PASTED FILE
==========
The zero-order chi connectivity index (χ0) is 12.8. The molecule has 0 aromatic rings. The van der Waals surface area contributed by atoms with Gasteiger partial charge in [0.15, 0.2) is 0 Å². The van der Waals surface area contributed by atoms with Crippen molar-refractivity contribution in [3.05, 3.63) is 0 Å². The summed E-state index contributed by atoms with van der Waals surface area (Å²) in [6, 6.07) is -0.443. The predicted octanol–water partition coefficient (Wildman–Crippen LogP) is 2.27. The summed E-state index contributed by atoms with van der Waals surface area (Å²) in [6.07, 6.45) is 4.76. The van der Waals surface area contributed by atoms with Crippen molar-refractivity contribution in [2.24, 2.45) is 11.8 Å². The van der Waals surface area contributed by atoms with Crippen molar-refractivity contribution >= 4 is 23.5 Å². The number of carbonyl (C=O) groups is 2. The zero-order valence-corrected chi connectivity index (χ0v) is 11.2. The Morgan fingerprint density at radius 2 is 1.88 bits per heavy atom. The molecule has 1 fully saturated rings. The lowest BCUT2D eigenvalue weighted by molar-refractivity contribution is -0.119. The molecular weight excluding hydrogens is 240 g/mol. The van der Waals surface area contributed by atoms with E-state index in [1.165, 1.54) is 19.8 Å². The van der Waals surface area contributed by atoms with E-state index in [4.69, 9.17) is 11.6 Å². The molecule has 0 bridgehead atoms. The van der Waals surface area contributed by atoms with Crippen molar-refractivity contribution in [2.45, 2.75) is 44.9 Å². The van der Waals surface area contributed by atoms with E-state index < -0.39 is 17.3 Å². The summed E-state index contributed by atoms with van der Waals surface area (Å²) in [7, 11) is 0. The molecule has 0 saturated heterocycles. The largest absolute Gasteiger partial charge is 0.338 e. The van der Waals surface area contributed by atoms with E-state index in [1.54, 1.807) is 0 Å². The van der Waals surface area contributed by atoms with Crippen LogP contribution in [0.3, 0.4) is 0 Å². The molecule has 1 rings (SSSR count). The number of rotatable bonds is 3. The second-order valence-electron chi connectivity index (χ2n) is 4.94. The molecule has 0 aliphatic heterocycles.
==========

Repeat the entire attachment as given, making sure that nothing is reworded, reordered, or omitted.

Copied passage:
The zero-order chi connectivity index (χ0) is 12.8. The molecule has 0 aromatic rings. The van der Waals surface area contributed by atoms with Gasteiger partial charge in [0.15, 0.2) is 0 Å². The van der Waals surface area contributed by atoms with Crippen molar-refractivity contribution in [3.05, 3.63) is 0 Å². The summed E-state index contributed by atoms with van der Waals surface area (Å²) in [6, 6.07) is -0.443. The predicted octanol–water partition coefficient (Wildman–Crippen LogP) is 2.27. The summed E-state index contributed by atoms with van der Waals surface area (Å²) in [6.07, 6.45) is 4.76. The van der Waals surface area contributed by atoms with Crippen molar-refractivity contribution in [2.24, 2.45) is 11.8 Å². The van der Waals surface area contributed by atoms with Crippen molar-refractivity contribution >= 4 is 23.5 Å². The number of carbonyl (C=O) groups is 2. The zero-order valence-corrected chi connectivity index (χ0v) is 11.2. The Morgan fingerprint density at radius 2 is 1.88 bits per heavy atom. The molecule has 1 fully saturated rings. The lowest BCUT2D eigenvalue weighted by molar-refractivity contribution is -0.119. The molecular weight excluding hydrogens is 240 g/mol. The van der Waals surface area contributed by atoms with E-state index in [1.165, 1.54) is 19.8 Å². The van der Waals surface area contributed by atoms with E-state index in [4.69, 9.17) is 11.6 Å². The molecule has 0 bridgehead atoms. The van der Waals surface area contributed by atoms with Crippen molar-refractivity contribution in [2.45, 2.75) is 44.9 Å². The van der Waals surface area contributed by atoms with E-state index < -0.39 is 17.3 Å². The summed E-state index contributed by atoms with van der Waals surface area (Å²) in [7, 11) is 0. The molecule has 0 saturated heterocycles. The largest absolute Gasteiger partial charge is 0.338 e. The van der Waals surface area contributed by atoms with E-state index in [1.54, 1.807) is 0 Å². The van der Waals surface area contributed by atoms with Crippen LogP contribution in [0.3, 0.4) is 0 Å². The molecule has 1 rings (SSSR count). The number of rotatable bonds is 3. The second-order valence-electron chi connectivity index (χ2n) is 4.94. The molecule has 0 aliphatic heterocycles.